New Partnership to Address Teacher Shortage
Every state across the country is coming up with solutions to combat the teacher shortage, which many education officials describe as a severe crisis. For its part, Hawaiʻi introduced multiple incentives and retention efforts—from higher pay to student loan forgiveness—to attract new teachers, but more educators will still be needed in the near future.
To address the community’s needs, Chaminade University and Kamehameha Schools have introduced their own new carrot: an innovative and community-focused teacher prep partnership that will provide 150 Muʻo Scholarships to educate, train and prepare aspiring teachers to lead Hawaiʻi’s classrooms.
“We are excited to announce this partnership with Kamehameha Schools, which directly addresses one of our most pressing community issues: a teacher shortage,” said Chaminade University President Dr. Lynn Babington, during a press conference in the ceremonial chambers of the Office of the Lieutenant Governor Sylvia Luke. “By providing these scholarships, we’re removing barriers that too often hinder many working adults in the state from obtaining a bachelor’s degree while still maintaining family and work commitments.”
The new partnership will provide full-tuition scholarships, and aligns with Lt. Gov. Sylvia Luke’s “Ready Keiki” program, which aims to create universal preschool access for all of Hawaiʻi’s 3- and 4-year-olds by 2032.
“Ready Keiki is a commitment by the State of Hawaii to provide access to early education,” Lt. Gov. Luke said. “In order to do that, it wasn’t just the state of Hawaii leading the charge. We needed partnership from many of the departments, all the counties and many of our private philanthropic partners, including Kamehameha Schools and Chaminade University.”
Beginning Fall 2023, Chaminade University and Kamehameha Schools will offer 50 students full-tuition Muʻo Scholarships to Chaminade’s online bachelor’s program to become teachers here in Hawaiʻi, prioritizing early learning. This enrollment will continue for two additional years for a total of 150 funded scholarships as a partnership through KS Kaiāulu, a new way for Kamehameha Schools to impact keiki and ʻohana in the kaiāulu (community) alongside community partners.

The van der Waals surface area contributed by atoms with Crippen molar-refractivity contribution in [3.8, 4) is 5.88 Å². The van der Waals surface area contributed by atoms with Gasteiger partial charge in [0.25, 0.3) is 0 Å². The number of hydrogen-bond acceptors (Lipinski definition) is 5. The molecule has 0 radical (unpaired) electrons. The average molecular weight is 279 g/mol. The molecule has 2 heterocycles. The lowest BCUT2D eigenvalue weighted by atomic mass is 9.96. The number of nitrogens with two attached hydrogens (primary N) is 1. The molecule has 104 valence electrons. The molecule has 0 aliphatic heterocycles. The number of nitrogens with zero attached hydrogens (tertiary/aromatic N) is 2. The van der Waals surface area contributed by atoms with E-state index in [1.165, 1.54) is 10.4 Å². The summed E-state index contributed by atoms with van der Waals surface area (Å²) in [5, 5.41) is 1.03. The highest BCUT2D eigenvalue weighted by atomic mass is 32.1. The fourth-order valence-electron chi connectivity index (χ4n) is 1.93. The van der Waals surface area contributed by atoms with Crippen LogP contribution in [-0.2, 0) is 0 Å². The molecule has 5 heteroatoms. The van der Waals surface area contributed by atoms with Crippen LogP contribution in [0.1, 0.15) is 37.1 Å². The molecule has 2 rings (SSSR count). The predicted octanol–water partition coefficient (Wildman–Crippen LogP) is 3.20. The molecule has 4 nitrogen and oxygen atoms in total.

“Every keiki should have access to early learning, which provides a strong foundation for a lifetime of learning,” said Dr. Waiʻaleʻale Sarsona, vice president of Hiʻialo at Kamehameha Schools. “We are committed to help make this vision a reality, and this latest partnership with Chaminade University will bring Hawaiʻi closer to achieving this goal.”
Chaminade University’s online bachelor’s degree program is designed for working adults in Hawai‘i who may already be serving as a teacher’s aide or, currently, in a similar position. The online delivery format will allow students to continue working while pursuing their bachelor’s degree. Program information is available and applications for the scholarships are being accepted. This transformative program is 100 percent online, with a requirement to complete a student-teaching track. Students will be paired with an academic advisor to guide them on the road to graduation.
Applications are open to all Hawaiʻi residents with additional consideration extended to those of Native Hawaiian ancestry. Recruitment and admittance priority will also be given to early childhood education applicants.
Chaminade University and Kamehameha Schools are institutions that value education and understand how teachers—at the early stages of childhood—have a positive impact on kids, their families and the community-at-large. This partnership is a testament to their commitment.
“This is a great day when we’re announcing this partnership, thanks to Chaminade University, thanks to the efforts of Kamehameha Schools,” said Lt. Gov. Luke. “We have found a way to fill that (teacher) void; and found the pathway to filling these classrooms with qualified teachers, qualified teaching assistants.”